After barreling through the gentlemen looking like Oscar possibilities the last two weeks, today we move on to the ladies. And immediately, I have to take note of Mark Harris's latest column at Grantland, dedicated to the supposed insanity of considering Meryl Streep the frontrunner for her still unseen performance in "The Iron Lady." And it reminds me that there is some clarification needed for those who eagerly scout prediction collectives like those at Gold Derby and Movie City News.
Here's the thing. Not everyone who places a contender at the top of a list of predictions this early is saying, "This is the person to beat." How do I know that? Because that's not how I play it. In pointing to the Gold Derby crew (which includes our own Guy Lodge), Harris offers up a smart nugget concerning the prospect of Streep winning the Oscar this year that Anne and I just mentioned on Friday's Oscar Talk podcast: "It's bad guesswork…[Streep] has lost more Academy Awards than any actor in history."
No doubt. But if you ask me to rank things in the early stages, I look at it as "most likely to be nominated," not "frontrunner to win," and I believe a number of others do as well. So, with that in mind, Streep has been in a position to win more Academy Awards than any actor in history. That, I think it's fair to say, is good guesswork.
Anyway, looking out over the rest of the field of leading ladies, I see a number of interesting performances and a vibrant cross-section, if not an especially "Oscar" cross-section. At the top is Viola Davis, who is pretty much agreed-upon across the board for her work in "The Help." It's fair to say, at the end of the day, it could be her Oscar to lose.
Not far behind is Michelle Williams, who I wrote about at length this morning. This kind of role is an Oscar showcase to say the least, but it's a refreshingly dialed down performance that I wouldn't call a sure thing in the field, but I think she'll get there.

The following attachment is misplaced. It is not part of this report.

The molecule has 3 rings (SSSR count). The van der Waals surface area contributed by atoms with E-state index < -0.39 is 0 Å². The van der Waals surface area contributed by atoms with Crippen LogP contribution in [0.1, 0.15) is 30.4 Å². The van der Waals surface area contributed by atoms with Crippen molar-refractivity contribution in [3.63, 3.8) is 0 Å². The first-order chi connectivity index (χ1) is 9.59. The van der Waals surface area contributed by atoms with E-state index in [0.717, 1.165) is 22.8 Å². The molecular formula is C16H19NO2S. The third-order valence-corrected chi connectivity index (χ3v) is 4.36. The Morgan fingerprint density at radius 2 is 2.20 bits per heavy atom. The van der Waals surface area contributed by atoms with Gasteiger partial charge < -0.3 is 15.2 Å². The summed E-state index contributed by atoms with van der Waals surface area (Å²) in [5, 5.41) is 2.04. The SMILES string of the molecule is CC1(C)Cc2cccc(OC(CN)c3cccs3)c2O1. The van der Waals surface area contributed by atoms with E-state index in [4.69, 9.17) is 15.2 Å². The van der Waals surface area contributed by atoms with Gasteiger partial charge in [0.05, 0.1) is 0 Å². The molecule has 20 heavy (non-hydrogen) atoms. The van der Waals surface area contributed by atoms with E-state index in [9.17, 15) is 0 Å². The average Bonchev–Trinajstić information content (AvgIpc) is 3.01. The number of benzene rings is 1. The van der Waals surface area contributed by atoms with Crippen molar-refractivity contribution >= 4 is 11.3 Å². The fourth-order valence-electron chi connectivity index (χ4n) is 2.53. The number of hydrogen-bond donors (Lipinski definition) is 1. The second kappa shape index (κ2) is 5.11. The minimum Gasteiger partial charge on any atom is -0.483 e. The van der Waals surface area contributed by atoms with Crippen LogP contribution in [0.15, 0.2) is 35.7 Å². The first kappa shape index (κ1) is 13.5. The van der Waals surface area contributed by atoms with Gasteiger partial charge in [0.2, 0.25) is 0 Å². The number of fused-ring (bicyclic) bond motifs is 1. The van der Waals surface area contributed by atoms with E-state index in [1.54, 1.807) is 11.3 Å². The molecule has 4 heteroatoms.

Still to come is Charlize Theron in Jason Reitman's "Young Adult," which will be a bit of dark comedy to go against the otherwise sincere grain of the category. That will go a long way for her chances, but she's in an area of the field that is kind of elastic at the moment.
Glenn Close in "Albert Nobbs" offers a rich and understated portrayal that, make no question, is in danger of flying too low. The film needs to be seen by a considerable amount of people, but I think actors who do see it will respect the work.
Threatening to leap into this fray is Rooney Mara, who really stands out in the recently released four-minute trailer for "The Girl with the Dragon Tattoo." One wonders if she can succeed when Noomi Rapace, who took on the role in the 2009 original, came so close but ultimately failed to secure a spot.
A pair of Sundance portrayals could build up some steam and cash in on hot-new-thing goodwill in the form of Felicity Jones ("Like Crazy") and Elizabeth Olsen ("Martha Marcy May Marlene"). The former will have a loving push from Paramount, but the latter is undeniably the more textured and accomplished portrayal. They'll be trading off breakthrough performance awards all season long.
Going back to Cannes, Tilda Swinton in "We Need to Talk About Kevin" was the talk of the festival, until Kirsten Dunst came in and nabbed the best Actress prize for her work in Lars Von Trier's "Melancholia." Both are still in the hunt but they lurk on the fringe hoping for some passion bases to get them there.
Things start to fade a bit after that. Michelle Yeoh in "The Lady" makes so much sense on paper, but it's left to be seen what kind of a campaign can be mustered on her behalf. It will take a robust one, as it always does. Similarly, Olivia Colman in "Tyrannosaur" may have her champions in the press arena, but it'll take some doing to make sure voters see the film rather than lazily default to more visible contenders.
Jodie Foster flies off the rails in Roman Polanski's "Carnage," but if there are enough voters who appreciated how committed she clearly was, she could be someone to watch. Similarly committed though on the other spectrum of comedy is Kristin Wiig in "Bridesmaids," who is rallying supporters in the wake of all that post-Emmy Best Supporting Actress talk for co-star Melissa McCarthy. But we all know how that's going to turn out.
Emily Watson has her best shot in a while in "Oranges and Sunshine," while Kristin Scott Thomas is part of Harvey Weinstein's already lead actress-heavy stable in "Sarah's Key." And Focus has two slim chances in Adepero Oduye ("Pariah") and Mia Wasikowska ("Jane Eyre").
And that's pretty much (liberally) the field. I think it's a race between six or seven contenders at this stage, and indeed, I'd put Meryl Streep at the top of the list of likely nominees. Why? Because I'll take the odds on 16 nominations all day every day.
(NOTE: The Contenders section is coming. I promise! Really close.)
How do you expect the nominations for Best Actress to turn out? Have your say in the comments section below!
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